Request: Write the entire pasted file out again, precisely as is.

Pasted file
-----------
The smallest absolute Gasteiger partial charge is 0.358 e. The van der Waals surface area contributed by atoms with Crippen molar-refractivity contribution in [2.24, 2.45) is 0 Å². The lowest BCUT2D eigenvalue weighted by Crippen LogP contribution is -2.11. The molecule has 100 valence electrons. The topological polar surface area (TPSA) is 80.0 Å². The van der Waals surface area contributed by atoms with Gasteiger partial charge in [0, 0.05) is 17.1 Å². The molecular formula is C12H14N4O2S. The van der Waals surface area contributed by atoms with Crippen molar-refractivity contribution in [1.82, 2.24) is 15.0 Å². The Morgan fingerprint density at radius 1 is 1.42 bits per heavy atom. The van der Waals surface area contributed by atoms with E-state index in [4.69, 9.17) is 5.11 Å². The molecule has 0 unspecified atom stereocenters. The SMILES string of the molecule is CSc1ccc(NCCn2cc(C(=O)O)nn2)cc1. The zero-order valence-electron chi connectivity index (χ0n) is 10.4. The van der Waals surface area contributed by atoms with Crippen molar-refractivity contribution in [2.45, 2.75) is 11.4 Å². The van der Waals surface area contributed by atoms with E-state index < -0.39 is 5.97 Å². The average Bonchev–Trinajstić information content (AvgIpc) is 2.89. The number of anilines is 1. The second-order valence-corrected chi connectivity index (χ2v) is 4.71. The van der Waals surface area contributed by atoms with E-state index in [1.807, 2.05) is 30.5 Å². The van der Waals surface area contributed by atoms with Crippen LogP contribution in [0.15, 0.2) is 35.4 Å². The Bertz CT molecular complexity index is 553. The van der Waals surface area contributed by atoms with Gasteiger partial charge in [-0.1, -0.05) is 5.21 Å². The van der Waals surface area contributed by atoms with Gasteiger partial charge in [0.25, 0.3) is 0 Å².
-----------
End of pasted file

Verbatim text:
The smallest absolute Gasteiger partial charge is 0.358 e. The van der Waals surface area contributed by atoms with Crippen molar-refractivity contribution in [2.24, 2.45) is 0 Å². The lowest BCUT2D eigenvalue weighted by Crippen LogP contribution is -2.11. The molecule has 100 valence electrons. The topological polar surface area (TPSA) is 80.0 Å². The van der Waals surface area contributed by atoms with Gasteiger partial charge in [0, 0.05) is 17.1 Å². The molecular formula is C12H14N4O2S. The van der Waals surface area contributed by atoms with Crippen molar-refractivity contribution in [1.82, 2.24) is 15.0 Å². The Morgan fingerprint density at radius 1 is 1.42 bits per heavy atom. The van der Waals surface area contributed by atoms with E-state index in [4.69, 9.17) is 5.11 Å². The molecule has 0 unspecified atom stereocenters. The SMILES string of the molecule is CSc1ccc(NCCn2cc(C(=O)O)nn2)cc1. The zero-order valence-electron chi connectivity index (χ0n) is 10.4. The van der Waals surface area contributed by atoms with Crippen molar-refractivity contribution in [2.45, 2.75) is 11.4 Å². The van der Waals surface area contributed by atoms with E-state index < -0.39 is 5.97 Å². The average Bonchev–Trinajstić information content (AvgIpc) is 2.89. The number of anilines is 1. The second-order valence-corrected chi connectivity index (χ2v) is 4.71. The van der Waals surface area contributed by atoms with E-state index in [1.807, 2.05) is 30.5 Å². The van der Waals surface area contributed by atoms with Crippen LogP contribution in [0.15, 0.2) is 35.4 Å². The Bertz CT molecular complexity index is 553. The van der Waals surface area contributed by atoms with Gasteiger partial charge in [-0.1, -0.05) is 5.21 Å². The van der Waals surface area contributed by atoms with Gasteiger partial charge in [0.25, 0.3) is 0 Å².